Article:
Wednesday, 19 March 2014

The Soul of Saint Patrick

Below is the text of a late nineteenth-century article on Saint Patrick, one of many to appear in the popular Catholic press of the Victorian era. This one is interesting, however, because it concentrates on the actual writings of Saint Patrick. As was pointed out in an earlier post here, it was only in the nineteenth century that Saint Patrick's letters appeared in English translation and became accessible to the general reader. The anonymous author used the poetic translation of the Belfast-born antiquary Sir Samuel Ferguson (1810-1886). Towards the end of the article he alludes to the notion of the Irish as an especially chaste people, something we owe to the teaching of our national apostle. It's all a far cry from the row over gay and lesbian participation in the big Saint Patrick's Day parades in the US this year!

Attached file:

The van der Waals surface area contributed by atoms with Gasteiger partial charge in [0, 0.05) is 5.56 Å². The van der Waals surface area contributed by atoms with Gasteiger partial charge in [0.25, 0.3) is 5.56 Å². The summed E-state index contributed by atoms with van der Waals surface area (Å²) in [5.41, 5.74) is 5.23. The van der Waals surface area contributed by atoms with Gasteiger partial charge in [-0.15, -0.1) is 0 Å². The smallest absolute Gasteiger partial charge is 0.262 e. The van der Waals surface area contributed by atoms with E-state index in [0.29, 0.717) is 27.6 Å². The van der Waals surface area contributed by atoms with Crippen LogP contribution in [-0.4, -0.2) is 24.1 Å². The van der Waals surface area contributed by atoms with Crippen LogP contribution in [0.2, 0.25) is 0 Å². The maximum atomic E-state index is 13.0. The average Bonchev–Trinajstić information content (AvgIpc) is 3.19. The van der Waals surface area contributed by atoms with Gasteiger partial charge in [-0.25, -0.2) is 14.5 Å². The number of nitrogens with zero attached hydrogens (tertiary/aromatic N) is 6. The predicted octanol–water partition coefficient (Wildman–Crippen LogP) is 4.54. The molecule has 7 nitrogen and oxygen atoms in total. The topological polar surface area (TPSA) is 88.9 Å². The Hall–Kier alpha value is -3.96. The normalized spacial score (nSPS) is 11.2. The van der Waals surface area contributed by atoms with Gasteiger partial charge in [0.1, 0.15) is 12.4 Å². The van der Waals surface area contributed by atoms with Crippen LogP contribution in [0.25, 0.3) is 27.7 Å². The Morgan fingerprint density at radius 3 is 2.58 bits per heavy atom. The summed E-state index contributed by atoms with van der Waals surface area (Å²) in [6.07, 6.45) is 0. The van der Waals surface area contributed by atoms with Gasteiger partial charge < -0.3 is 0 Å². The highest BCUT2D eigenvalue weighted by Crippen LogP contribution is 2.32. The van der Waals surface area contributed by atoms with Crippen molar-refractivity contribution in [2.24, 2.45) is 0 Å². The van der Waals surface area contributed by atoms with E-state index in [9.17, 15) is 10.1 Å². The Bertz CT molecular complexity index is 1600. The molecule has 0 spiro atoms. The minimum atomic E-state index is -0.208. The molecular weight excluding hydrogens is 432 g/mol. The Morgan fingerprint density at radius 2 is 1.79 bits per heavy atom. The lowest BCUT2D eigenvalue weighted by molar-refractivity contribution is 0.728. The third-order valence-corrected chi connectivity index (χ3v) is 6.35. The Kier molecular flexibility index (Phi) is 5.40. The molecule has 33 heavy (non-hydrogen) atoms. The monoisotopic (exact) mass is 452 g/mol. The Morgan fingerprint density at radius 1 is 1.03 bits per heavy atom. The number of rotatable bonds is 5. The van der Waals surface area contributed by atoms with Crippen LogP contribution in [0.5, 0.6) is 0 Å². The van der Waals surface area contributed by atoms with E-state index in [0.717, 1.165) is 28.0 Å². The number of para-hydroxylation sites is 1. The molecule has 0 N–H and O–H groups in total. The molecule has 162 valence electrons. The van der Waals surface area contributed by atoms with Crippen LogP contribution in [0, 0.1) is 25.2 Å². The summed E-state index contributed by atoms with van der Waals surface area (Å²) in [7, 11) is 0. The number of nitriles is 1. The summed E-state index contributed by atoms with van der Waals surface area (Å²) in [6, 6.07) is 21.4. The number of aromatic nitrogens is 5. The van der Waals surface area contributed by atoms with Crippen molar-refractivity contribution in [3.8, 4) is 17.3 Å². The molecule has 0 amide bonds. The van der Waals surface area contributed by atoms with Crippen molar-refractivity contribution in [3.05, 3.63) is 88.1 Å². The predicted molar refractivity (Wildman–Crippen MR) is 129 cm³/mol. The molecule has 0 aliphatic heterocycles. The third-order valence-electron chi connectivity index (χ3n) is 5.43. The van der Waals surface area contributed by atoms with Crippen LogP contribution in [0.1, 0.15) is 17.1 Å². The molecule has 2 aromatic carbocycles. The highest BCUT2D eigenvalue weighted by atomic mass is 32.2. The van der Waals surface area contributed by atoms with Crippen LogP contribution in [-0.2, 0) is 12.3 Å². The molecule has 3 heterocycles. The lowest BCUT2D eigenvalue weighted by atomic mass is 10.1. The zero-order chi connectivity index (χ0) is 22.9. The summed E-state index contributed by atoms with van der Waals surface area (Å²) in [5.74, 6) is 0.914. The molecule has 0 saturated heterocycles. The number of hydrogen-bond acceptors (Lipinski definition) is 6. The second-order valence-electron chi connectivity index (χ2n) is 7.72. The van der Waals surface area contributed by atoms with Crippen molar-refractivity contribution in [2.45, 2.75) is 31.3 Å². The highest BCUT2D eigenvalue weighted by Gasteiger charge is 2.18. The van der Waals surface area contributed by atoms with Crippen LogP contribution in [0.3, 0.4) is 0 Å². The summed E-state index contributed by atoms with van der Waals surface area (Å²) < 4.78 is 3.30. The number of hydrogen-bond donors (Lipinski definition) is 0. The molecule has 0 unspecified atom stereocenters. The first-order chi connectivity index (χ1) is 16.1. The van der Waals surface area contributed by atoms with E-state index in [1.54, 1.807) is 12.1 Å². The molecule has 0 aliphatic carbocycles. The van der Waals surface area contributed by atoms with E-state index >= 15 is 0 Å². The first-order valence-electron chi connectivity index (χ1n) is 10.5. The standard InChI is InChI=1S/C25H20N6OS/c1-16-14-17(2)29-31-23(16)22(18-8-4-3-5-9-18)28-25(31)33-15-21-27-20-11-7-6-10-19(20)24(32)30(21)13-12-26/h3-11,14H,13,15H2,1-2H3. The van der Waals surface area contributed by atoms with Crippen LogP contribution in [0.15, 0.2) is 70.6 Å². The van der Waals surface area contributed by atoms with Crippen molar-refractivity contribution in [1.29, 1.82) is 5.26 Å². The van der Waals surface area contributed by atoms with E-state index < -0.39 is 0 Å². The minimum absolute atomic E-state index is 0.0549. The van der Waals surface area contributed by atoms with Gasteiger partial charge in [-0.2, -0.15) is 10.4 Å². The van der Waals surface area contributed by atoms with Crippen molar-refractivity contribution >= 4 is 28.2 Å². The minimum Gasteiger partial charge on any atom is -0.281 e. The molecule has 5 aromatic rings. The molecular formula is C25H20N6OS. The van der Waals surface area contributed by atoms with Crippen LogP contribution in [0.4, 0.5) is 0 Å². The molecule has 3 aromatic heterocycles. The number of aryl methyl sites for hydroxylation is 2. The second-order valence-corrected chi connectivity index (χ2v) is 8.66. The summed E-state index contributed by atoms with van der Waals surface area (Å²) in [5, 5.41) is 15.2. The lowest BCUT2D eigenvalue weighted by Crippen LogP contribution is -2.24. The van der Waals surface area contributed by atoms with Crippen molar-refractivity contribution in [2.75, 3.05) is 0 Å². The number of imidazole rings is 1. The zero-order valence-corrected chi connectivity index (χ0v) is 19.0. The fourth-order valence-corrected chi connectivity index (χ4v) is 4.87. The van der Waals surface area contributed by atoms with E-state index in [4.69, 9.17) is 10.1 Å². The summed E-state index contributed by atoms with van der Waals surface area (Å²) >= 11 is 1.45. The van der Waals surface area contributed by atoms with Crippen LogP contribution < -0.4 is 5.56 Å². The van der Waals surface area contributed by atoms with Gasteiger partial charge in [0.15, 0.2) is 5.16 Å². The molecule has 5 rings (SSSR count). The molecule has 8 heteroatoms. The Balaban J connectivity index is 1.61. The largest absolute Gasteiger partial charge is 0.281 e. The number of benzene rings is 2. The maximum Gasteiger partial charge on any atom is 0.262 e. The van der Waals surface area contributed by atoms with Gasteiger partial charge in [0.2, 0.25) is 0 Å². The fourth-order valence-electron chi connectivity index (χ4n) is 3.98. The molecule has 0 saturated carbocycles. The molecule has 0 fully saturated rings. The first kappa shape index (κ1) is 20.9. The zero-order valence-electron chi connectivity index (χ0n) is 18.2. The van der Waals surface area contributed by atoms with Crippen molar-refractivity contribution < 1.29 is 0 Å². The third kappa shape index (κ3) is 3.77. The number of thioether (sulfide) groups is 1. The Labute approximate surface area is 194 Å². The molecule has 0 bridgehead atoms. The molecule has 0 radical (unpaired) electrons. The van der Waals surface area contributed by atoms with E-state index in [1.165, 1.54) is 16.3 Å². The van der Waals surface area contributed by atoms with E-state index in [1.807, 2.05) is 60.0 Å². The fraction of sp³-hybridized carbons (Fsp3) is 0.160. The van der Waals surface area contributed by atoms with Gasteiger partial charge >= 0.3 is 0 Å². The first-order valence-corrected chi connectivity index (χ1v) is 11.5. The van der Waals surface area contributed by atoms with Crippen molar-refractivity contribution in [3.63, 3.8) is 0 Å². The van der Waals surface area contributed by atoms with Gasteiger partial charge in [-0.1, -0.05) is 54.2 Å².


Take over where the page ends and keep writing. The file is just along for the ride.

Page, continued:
The soul from Patrick's body toil-worn at last departed,
God's angels all the night sang round it unceasing.
. . . . . . . . . . . . . . . . . . . . . . . .
Together they ascended to Jesus, the Son of Mary.

Hymn of Fiacc.

NOTHING so builds up the interior man as coming in contact with the soul of a Saint. Men change through the different ages. The manners of the time of St. Patrick would seem to us as grotesque as his language would be difficult. But souls are always much the same, with capacity for love and sorrow, for desires lofty as the heavens and low as the nethermost earth.